The National Broadband Plan (NBP) estimates that firms would need subsidies totaling $23.5 billion to invest in the infrastructure necessary for universal broadband coverage in the United States (Exhibit 1-A, click to enlarge).
The problem with the Plan’s estimate is that it includes only DSL and 4G wireless and omits broadband-over-satellite, which is by far the cheapest option for serving the most costly areas. Thus this “base case” grossly overstates the necessary costs of achieving 100% broadband availability.
The Broadband Plan notes that “while satellite is capable of delivering speeds that meet the National Broadband Availability Target, satellite capacity can meet only a small portion of broadband demand in unserved areas for the foreseeable future….[w]hile satellite can serve any given household, satellite capacity does not appear sufficient to serve every unserved household.” (p 137)
But satellite need not serve all “unserved” households. Serving only the highest-cost households would yield enormous savings.
The 250,000 housing units (0.2% of the U.S. total) with the highest costs account for $13.4 billion of the claimed investment gap (OBI Technical Paper No. 1, p 41). This eye-popping estimate reflects hypothetical decisions such as one to build out DSL to a single house in Orange County, NY for $366,126, which exceeds the county’s median home value, and to 30 dwellings in Kauai County, Hawaii at an average cost of $205,890 each, or about half of that county’s median. Exhibit 3-H graphs the steep “hockey stick” costs implied by the base-case model.
In its technical supplement explaining the investment gap, the Broadband Team estimates that using satellite (with minor federal support) to serve those 250,000 homes would reduce the gap by at least $11.4 billion, or almost 50%.
The authors have clearly considered the tremendous efficiencies afforded by satellite access, and acknowledge the adequacy of broadband-over-satellite at meeting the NBP requirement for connection quality. Recommendation 8.13 urges the FCC to consider “alternative approaches, such as satellite broadband, for addressing the most costly areas of the country” (p 150). As such, the “broadband availability gap” as calculated should not be considered a strict endorsement of the technologies assumed (DSL and 4G), but rather a starting point for comparing the costs and benefits of alternative proposals.
To be sure, broadband-over-satellite has some drawbacks compared to other technologies. Existing satellite broadband plans offer slower download and upload speeds than most wireline or other wireless technologies, are more expensive, and exhibit higher latency due to extreme length of the “last mile” (more than 20,000 miles) to orbiting geostationary satellites. Speeds will become less of an issue with two new satellites expected to go into service in the next two years, both offering up to 10 Mbps downstream to homes; Hughes says it will even sell business plans of up to 25 Mbps.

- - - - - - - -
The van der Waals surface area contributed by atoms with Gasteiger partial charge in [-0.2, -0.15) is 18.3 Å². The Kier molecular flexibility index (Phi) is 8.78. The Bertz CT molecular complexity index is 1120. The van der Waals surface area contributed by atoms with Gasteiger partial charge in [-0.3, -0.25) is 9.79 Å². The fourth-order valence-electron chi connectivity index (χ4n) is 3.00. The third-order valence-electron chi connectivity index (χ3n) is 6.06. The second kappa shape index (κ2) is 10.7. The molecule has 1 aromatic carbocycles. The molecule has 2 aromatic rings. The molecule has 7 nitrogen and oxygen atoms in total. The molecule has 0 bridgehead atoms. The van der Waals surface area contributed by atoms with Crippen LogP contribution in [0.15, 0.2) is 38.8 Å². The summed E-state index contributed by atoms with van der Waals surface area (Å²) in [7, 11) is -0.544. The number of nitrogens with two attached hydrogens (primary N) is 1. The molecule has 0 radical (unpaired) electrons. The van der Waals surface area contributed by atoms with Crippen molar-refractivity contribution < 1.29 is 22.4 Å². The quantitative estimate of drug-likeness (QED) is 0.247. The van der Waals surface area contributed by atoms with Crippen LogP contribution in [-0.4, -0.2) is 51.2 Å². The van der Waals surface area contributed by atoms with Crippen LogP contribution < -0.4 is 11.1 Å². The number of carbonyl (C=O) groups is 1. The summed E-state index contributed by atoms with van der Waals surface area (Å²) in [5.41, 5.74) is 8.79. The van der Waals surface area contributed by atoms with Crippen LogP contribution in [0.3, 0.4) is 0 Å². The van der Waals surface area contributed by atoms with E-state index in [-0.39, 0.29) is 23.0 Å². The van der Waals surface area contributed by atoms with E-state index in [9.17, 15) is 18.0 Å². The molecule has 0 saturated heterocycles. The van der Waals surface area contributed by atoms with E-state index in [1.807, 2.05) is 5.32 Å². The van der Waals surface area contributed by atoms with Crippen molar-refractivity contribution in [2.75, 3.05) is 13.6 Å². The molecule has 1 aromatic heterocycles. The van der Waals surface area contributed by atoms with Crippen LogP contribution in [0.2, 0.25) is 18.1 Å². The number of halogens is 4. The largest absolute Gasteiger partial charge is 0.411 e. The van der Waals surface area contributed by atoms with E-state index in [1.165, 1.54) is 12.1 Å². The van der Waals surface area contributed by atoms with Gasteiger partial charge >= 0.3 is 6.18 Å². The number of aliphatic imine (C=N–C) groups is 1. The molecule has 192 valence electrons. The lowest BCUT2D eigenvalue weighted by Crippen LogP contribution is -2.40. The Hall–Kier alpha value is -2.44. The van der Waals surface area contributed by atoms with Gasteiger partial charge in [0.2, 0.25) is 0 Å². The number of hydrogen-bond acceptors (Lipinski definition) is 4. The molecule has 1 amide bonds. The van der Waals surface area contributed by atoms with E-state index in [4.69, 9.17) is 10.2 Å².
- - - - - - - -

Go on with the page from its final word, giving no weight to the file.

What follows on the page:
The question then becomes whether it is worth spending an additional $12 billion to give those households a DSL or 4G wireless broadband option. To put that in perspective, consider that the U.S. government (NIH) budgets $50 million for discovery and development of drugs for “rare diseases”—defined as those affecting 200,000 or fewer people. Many of those illnesses are deadly. Does it make sense to spend billions to allow 250,000 households the option of reducing delays in their Internet transmissions by half a second?
Apparently the Omnibus Broadband team didn’t think so. And thanks to the recent stimulus package, the USDA (the federal government’s longstanding supporter of rural broadband) is increasingly on board. It’s time we unite to make satellite broadband a priority in proposals for access in America’s most remote communities.
The chart is actually taken from the corresponding technical supplement
. In the Broadband Plan itself (See Section 8.1
) the gap is referred to as the “broadband availability gap” and was pegged at $24.3 billion before the estimate was revised.
 Estimated costs of buildout reflect net cost (initial capex and ongoing support less revenue) with a 20-year time horizon and 11.25% discount rate (the NBP standard). Data on gap by county available at http://www.broadband.gov/maps/availability.htm
 The team reports the gap to be $10.1 billion—that is, reduced by a full $13.4 billion—when factoring in satellite “even with a potential buy-down” (p 41). It appears they have not factored in their estimate of a $800 million-$2 billion buy down, a program in which the government would subsidize subscriptions to existing (planned) satellite capacity to bring the expected high subscription charges to a level approaching terrestrial service (p 93-94). If necessitated, this cost would rightfully be subtracted from the savings, yielding the possible low of $11.4B reported above.
 That is, they acknowledge that satellite broadband will be sufficient for the “actual” 4 Mbps download, 1 Mbps upload minimum (NBP p 137).
 NIH requested this amount for the Therapeutic Rare and Neglected Diseases Initiative (see FY 2011 budget, p 5). The amount overstates the magnitude of spending per patient because the program also covers neglected diseases, from which very few Americans suffer, and because it includes more than 6,800 diseases classified as rare, which together afflict an estimated 25-30 million Americans.